Arizona Republic: Opinion Contributor
So, the Arizona Legislature has us squabbling over vouchers. Again. The system is working exactly as designed: Dividing parents like me, and teachers, and community leaders, one against the other on the issue of vouchers.
But here’s the thing: Our current debate isn’t addressing questions about whether or not vouchers foster equity or promote the common good, whether they’re good for all the children or only some of the children.
Consideration of vouchers is functioning to distract us from understanding the absurd public school funding allocations in our state and how even these funding sources are being undercut.
While we talk about vouchers, the familiar pirates are pillaging the general fund again – with no intention to repay money they borrowed from public schools during the Great Recession.
Take the Credit” campaigns are about to roll out in churches and schools and at our favorite nonprofits. Those tax credits come directly from the general fund. The general fund is what funds public schools. And since 2009, the state has cut billions from public education funding.
Don’t forget Student Tuition Organizations (STOs), which also block public tax revenue from entering the general fund, redirecting it to subsidize private and religious school tuition. There is a lot of money to be made administering a school tuition organization with our tax dollars, too. One was even run a few years ago by an Arizona lawmaker.
In the Great Recession, the state cumulatively cut billions of dollars from public education funding and continues to siphon tens of millions more from the general fund through tax credits and exemptions.
But what about Red for Ed’s voter-approved initiative, Proposition 208, to fund teacher salaries and schools? Won’t it close the funding gap? It’s a good start. Still, it’s not enough to recover revenue lost to tax credits and voucher expansions.
One could say that, because of Gov. Ducey’s fiscal conservatism, Arizona has an embarrassment of riches in our rainy day fund and budget surplus. OK. Well done, governor. A grateful state thanks you for your prudence in the years following the Great Recession.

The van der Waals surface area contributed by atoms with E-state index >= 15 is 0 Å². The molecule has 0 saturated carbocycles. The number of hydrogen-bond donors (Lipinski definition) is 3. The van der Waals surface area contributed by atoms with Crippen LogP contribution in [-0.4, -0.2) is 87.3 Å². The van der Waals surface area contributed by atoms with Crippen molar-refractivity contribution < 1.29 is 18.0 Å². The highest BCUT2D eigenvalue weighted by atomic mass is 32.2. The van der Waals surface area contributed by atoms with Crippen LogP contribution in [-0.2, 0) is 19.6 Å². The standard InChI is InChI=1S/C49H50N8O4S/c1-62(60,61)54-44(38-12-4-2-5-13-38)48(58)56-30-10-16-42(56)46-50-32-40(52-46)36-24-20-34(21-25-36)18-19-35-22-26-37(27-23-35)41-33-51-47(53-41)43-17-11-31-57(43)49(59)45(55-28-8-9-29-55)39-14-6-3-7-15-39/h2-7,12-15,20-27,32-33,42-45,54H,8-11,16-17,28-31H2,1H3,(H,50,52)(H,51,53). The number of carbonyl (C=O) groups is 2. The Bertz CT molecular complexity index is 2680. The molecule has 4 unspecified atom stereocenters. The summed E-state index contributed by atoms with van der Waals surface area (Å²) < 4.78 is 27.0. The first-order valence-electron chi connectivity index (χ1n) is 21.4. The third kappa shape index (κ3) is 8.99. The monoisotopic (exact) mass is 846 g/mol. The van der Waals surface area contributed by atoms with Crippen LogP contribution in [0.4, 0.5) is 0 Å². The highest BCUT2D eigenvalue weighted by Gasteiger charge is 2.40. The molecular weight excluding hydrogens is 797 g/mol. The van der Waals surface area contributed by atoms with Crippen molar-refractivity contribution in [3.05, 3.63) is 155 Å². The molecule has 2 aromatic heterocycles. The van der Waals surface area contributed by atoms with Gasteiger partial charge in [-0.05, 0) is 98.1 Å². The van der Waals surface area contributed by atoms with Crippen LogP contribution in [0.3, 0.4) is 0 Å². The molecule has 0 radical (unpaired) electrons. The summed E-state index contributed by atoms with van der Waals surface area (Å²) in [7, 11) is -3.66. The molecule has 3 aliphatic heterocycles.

And yet, instead of applying those dollars to close the public-school funding chasm, the governor’s proposed budget includes a tax cut that will reach $600 million in the next three years.
While we raise our voices and begin to organize in response to another voucher expansion bill, public schools remain starved of resources.
Maybe this time we don’t organize another fight against voucher expansion. Maybe we try something different and pursue fully funded schools through mass organizing at the statehouse. Oh, wait. We did that, too.
What will it take for Gov. Ducey and the Legislature to restore funding of public schools and protect that revenue from the constant threat of tax credits, voucher expansions and tax cuts?
We don’t have to agree on the issues of vouchers. But surely advocates of child welfare, teachers, fiscal responsibility, or a well-educated citizenry can agree that Arizona lawmakers ought to at least reconcile public school funding with current funding needs – and protect that funding – before implementing additional tax cuts. And certainly before writing another voucher-expansion bill.
When across the community we keep fighting about vouchers, all we’re doing is fighting each other for crumbs, when we and our children should be at the table breaking bread.
Pay back our schools, Ms. Fann and Mr. Bowers and Mr. Boyer. Pay your debts, Gov. Ducey. Then fund your other interests – tax cuts or vouchers.
Arizona’s families deserve more than just crumbs.
(If you don’t believe me, or want to learn more, I direct you to AZED 101 – a presentation on the funding mechanisms of public school in Arizona: azed101.org.)
The Rev. Anne K. Ellsworth is a priest in the Episcopal Diocese of Arizona. Reach her at firstname.lastname@example.org.
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My Sermons (and other thoughts)
a sampling of sermons preached in the Episcopal Diocese of Arizona and a sprinkling of other writings